Synergy/dissynergy value. For the 9-in-10 technology transactions that will involve some form of post-deal integration of the target company, operational due diligence plays an instrumental role in determining the long term synergy/dissynergy value of the target asset within the context of the acquiring asset. Cost synergies are often the sole consideration when building a business case for consolidation plays (with any revenue upside as an additional benefit), and yet the implications in practice are often much more complex and dynamic. The potential duplication of shared services (for example, HR, IT, finance) and management overheads are often a standard consideration. However, a clear understanding of the potential operational cost synergies involved often requires functional and deep sector knowledge to properly assess. For technology, this often includes the optimisation of sales, customer services or distribution networks, and requires understanding such elements in terms of fixed and variable cost trade-offs, route density and/or asset utilisation considerations. More esoterically, it can even include an understanding of how and where VAT is applied. An example of this relates to an acquisition that a specialist technology company serving the financial sector made of a competitor. Post transaction, the company was able to in-source an activity that had previously been outsourced and had naturally incurred a 20 percent VAT charge. Once in-sourced, VAT was no longer applied and the 20 percent cost benefit could drop straight to the bottom line. Finally, when undertaking a consolidation or roll-up acquisition, it is essential that full consideration is also given to dissynergies. For example, where there is a common product portfolio and geographic overlap between the acquiring and the acquired companies, there can be negative financial impacts from sales and/or product overlaps.
Costs-to-achieve. Countering the net synergy value is the cost to achieving these combined entity benefits in terms of transaction and transformation charges. ODD is responsible for determining all timings and costs from consolidation. For example, complexities may arise from possible redundancy processes, temporary contracts, lease exit costs, offshore/outsourced migrations and the alignment of IT and data architecture between the companies. For technology deals in Europe it is not uncommon that union negotiations can lead to 3-6 month delays to benefit realisation, while IT enablement may take 12 months or longer. ODD must assess the value and timing of all of those costs-to-achieve as well as clarify which are one-offs versus longer-term costs of doing business.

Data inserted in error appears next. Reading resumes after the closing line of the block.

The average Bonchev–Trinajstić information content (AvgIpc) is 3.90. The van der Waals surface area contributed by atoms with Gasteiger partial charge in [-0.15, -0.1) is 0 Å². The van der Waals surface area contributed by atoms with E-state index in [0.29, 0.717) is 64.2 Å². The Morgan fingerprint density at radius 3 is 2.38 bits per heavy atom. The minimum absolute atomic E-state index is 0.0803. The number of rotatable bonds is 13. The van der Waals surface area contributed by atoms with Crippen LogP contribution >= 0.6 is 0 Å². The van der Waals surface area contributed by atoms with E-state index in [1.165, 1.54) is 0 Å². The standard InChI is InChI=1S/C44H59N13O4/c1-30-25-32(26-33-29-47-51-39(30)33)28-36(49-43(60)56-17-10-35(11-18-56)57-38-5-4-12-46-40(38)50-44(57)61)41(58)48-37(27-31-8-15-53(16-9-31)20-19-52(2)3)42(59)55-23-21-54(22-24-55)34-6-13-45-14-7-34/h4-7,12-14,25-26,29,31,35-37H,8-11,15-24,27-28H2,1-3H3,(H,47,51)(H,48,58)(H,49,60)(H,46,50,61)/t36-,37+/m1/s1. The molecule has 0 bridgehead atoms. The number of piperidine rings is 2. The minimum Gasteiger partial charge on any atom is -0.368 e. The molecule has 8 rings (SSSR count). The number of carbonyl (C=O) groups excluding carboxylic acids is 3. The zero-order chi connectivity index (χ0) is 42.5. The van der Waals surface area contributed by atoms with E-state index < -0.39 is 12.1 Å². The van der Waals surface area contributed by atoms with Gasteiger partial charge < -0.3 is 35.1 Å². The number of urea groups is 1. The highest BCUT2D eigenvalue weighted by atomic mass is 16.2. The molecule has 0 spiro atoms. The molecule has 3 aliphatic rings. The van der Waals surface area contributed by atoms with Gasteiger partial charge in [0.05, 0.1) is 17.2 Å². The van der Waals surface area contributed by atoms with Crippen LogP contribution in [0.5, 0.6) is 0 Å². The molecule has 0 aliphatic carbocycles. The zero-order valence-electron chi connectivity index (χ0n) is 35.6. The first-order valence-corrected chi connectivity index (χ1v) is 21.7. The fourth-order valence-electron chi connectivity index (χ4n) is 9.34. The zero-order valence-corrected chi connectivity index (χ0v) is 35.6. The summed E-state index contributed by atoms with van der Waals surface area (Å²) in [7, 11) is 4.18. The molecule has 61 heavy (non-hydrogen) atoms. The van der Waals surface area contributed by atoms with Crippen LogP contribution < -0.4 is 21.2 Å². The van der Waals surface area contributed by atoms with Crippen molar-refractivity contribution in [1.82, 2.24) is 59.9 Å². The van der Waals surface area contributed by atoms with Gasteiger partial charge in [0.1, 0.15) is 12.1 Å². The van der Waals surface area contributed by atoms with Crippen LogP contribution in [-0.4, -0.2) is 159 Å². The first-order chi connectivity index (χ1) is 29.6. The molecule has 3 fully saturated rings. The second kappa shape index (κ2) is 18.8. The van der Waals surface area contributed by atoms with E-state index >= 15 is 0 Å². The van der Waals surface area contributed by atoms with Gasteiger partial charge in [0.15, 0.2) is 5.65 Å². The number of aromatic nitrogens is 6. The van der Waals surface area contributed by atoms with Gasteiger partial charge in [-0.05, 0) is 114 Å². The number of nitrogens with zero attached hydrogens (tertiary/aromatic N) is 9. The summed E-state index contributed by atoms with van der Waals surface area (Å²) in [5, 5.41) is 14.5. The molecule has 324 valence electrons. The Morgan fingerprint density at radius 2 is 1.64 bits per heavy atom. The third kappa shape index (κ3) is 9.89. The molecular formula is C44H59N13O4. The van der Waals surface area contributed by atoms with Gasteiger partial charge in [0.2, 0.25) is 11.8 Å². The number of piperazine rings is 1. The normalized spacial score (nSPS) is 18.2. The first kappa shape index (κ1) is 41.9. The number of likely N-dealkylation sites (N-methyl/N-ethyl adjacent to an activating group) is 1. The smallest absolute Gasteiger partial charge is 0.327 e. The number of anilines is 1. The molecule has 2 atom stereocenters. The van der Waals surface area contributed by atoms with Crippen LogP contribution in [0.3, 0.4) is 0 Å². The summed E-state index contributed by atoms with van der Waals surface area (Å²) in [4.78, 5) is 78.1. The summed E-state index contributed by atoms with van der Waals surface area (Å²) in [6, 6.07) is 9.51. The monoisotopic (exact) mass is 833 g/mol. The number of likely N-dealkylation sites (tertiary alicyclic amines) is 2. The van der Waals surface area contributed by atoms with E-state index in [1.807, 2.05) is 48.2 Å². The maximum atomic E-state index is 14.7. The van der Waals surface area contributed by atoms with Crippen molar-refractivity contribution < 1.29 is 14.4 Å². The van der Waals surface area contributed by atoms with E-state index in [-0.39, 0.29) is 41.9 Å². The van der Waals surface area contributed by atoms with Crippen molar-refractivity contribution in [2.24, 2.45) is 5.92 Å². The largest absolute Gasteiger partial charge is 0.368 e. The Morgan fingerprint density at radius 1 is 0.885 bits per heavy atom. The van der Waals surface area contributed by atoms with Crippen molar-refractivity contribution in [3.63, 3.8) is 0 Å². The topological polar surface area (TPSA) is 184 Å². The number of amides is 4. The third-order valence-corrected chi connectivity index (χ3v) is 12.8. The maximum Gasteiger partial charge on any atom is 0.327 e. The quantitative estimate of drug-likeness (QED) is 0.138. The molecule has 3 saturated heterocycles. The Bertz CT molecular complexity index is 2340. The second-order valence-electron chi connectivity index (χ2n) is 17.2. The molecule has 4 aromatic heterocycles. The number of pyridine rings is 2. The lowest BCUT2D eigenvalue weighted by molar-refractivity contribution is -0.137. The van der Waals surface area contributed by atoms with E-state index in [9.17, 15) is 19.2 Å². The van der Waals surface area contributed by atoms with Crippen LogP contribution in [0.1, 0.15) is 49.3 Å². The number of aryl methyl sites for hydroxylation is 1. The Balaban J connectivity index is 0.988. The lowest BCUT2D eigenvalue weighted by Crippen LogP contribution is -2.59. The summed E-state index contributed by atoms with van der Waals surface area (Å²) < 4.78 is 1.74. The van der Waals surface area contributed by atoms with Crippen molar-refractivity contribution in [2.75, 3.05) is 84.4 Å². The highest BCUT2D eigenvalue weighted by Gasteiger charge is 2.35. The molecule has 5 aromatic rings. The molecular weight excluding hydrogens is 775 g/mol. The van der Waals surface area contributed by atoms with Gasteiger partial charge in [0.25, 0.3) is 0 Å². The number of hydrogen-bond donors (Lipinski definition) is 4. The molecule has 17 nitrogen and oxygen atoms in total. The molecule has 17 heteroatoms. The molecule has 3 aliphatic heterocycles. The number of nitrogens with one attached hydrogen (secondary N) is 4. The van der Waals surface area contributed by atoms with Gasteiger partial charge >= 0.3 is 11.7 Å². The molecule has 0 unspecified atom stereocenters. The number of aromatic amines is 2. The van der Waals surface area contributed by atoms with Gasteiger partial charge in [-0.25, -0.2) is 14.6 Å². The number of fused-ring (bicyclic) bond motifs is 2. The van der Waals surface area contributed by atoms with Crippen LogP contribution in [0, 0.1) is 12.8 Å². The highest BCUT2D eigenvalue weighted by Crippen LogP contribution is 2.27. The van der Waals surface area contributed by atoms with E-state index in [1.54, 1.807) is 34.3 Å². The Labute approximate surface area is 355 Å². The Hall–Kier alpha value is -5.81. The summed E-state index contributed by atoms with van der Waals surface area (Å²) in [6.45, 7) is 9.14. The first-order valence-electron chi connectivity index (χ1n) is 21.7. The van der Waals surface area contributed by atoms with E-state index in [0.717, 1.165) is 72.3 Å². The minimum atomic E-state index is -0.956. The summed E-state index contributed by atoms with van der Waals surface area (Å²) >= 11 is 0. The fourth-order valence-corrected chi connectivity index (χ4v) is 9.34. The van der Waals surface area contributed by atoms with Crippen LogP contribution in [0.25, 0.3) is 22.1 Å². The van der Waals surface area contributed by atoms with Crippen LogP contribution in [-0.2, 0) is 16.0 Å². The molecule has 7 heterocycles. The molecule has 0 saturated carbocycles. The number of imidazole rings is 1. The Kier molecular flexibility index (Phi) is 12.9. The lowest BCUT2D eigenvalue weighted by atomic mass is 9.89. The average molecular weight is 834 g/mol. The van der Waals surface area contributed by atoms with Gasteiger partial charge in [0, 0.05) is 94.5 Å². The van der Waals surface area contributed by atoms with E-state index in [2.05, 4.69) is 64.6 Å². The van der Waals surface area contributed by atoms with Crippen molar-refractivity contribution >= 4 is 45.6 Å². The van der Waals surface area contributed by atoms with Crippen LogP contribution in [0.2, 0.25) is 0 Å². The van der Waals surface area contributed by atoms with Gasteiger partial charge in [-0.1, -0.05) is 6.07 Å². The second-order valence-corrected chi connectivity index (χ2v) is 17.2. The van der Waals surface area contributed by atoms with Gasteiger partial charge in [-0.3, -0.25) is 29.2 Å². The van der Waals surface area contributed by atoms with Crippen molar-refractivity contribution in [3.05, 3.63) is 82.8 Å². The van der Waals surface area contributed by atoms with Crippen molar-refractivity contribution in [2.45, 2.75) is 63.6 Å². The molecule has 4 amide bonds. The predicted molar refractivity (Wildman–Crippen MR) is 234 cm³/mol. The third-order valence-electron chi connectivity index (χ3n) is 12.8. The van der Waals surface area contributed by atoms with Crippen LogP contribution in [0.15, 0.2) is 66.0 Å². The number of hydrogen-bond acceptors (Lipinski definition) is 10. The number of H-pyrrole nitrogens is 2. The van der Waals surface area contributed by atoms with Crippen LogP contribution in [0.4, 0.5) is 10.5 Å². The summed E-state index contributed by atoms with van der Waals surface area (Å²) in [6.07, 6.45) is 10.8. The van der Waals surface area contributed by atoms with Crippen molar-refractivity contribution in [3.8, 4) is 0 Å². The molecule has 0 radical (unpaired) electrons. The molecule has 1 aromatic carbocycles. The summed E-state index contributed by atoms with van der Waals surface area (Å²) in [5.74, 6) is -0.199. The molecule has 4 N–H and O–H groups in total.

Ultimately, in light of such increasing complexity, there is a real requirement for tighter coordination and management across all forms of due diligence. This is vividly illustrated in relation to intellectual property assets within technology companies, whereby: (i) operational due diligence is responsible for assessing the (often software-based) IP assets and determining how they can be both utilised operationally and protected; (ii) legal due diligence will determine the ‘uniqueness’ of the asset, coordinating with ODD; (iii) financial, legal and operational due diligence can all input in valuing the IP assets; and (iv) legal and tax due diligence dually determine how and where to structure IP ownership within the newly formed group.
The above identified synergies are often the differentiating factor both in the acquirer being able to offer a higher price for the target than others (and hence winning in the bid phase) and in driving enterprise value from the combined entity post-deal. With 9-in-10 European technology deals being strategically motivated leading to scale- or capability-based consolidation, the role of due diligence – and, in particular, operational due diligence – is critical for driving successful deals.
Michael Knott is a senior managing director in FTI Consulting’s Corporate Finance practice and leads FTI Consulting’s Telecom, Media and Technology (TMT) group in Europe. He can be contacted on +44 (0)203 077 0521 or by email: firstname.lastname@example.org.